Event Details

Location: Los Angeles, CA

Please join Cornell in Hollywood, Co-Director Abby Ginzberg ’71 and George Takei at the LA Premiere of

And Then They Came for Us

Media Sponsor:
Capital and Main

Co-Sponsored by
ACLU of Southern California
 Asian Americans Advancing Justice
 Council on American-Islamic Relations, Greater-Los Angeles Area
 Define American
 Equal Justice Society
 Facing History and Ourselves
 Fred T. Korematsu Institute
 Gardena Valley Japanese Cultural Institute
 Japanese American Bar Association
 Japanese American National Museum
 Japanese American Citizens League
 Jonathan Logan Family Foundation
 Little Tokyo Historical Society
 Manzanar Committee
 Nikkei for Civil Rights & Redress
 Nikkei Progressives
 One Justice
 SILA Consulting
Vigilant Love Coalition

Monday, Nov. 27th at 7 pm – 10:00 pm

George Takei, who is featured in the film, will be present with the filmmakers and special guests for the Q and A following the film.

Downtown Independent Theater
251 S. Main Street, Los Angeles, CA 90012
Parking garage directly across the street from theater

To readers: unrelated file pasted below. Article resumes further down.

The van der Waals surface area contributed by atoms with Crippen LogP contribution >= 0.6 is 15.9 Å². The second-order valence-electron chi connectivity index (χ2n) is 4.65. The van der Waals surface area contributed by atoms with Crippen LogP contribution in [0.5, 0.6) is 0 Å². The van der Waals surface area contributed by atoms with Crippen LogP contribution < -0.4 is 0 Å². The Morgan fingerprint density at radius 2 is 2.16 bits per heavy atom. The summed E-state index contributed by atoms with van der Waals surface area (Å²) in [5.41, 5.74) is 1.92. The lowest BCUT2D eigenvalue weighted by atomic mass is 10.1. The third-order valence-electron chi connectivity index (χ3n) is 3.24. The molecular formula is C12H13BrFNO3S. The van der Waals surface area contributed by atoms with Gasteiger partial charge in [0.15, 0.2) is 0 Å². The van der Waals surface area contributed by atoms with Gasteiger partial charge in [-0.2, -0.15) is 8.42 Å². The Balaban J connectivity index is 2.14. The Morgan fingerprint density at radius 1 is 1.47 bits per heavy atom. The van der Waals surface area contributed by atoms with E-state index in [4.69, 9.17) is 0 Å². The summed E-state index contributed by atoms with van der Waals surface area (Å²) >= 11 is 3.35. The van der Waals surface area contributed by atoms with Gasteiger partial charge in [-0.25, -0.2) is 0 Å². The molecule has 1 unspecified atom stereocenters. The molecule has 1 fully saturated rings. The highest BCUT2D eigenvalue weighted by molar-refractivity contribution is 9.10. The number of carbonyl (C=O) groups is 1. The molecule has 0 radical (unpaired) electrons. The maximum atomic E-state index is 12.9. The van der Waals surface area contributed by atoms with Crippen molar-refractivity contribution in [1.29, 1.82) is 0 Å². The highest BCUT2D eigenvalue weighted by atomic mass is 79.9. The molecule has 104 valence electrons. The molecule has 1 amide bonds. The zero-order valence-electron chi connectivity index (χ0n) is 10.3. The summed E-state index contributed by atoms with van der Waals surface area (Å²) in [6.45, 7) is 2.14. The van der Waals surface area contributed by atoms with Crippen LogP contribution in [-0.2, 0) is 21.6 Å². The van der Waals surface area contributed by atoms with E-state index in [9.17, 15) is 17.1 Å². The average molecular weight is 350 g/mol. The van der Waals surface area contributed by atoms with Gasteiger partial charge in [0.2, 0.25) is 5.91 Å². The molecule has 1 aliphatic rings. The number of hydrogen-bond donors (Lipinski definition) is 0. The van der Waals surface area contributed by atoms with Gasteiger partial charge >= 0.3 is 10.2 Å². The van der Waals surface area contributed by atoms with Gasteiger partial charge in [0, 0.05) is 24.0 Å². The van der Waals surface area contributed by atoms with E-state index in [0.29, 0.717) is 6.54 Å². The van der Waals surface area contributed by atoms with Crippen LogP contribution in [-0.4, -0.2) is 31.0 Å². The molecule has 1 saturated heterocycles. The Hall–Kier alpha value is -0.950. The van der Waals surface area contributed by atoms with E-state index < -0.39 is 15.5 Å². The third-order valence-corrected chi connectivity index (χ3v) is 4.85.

For more info contact: abby@socialactionmedia.com

Purchase Tickets here! ($25)

Seventy-five years ago, Executive Order 9066 paved the way to the profound violation of constitutional rights that resulted in the forced incarceration of 120,000 Japanese Americans.  Featuring George Takei and many others who were incarcerated, as well as newly rediscovered photographs of Dorothea Lange, AND THEN THEY CAME FOR US brings history into the present, retelling this difficult story and following Japanese American activists as they speak out against the Muslim registry and travel ban.  Knowing our history is the first step to ensuring we do not repeat it. AND THEN THEY CAME FOR US is a cautionary and inspiring tale for these dark times.

“It was moving to be with George Takei at the Alphawood Gallery in Chicago as he discussed his experiences in the camps at Rohwer, Arkansas and Tule Lake. George is spreading the word that we all have to resist hate and the Muslim travel ban or we are doomed to repeat one of the darkest chapters in US history.”
Abby Ginzberg ’71, Co-Director

“I’ve seen pretty much every film on the Japanese American incarceration experience in recent years, and this was definitely one of the most powerful and informative. Moreover, the film deftly related the Japanese American experience to today’s issues of civil liberties infringement, making it a must-see film for these difficult times.”
Kenji G. TagumaPresident, Nichi Bei Foundation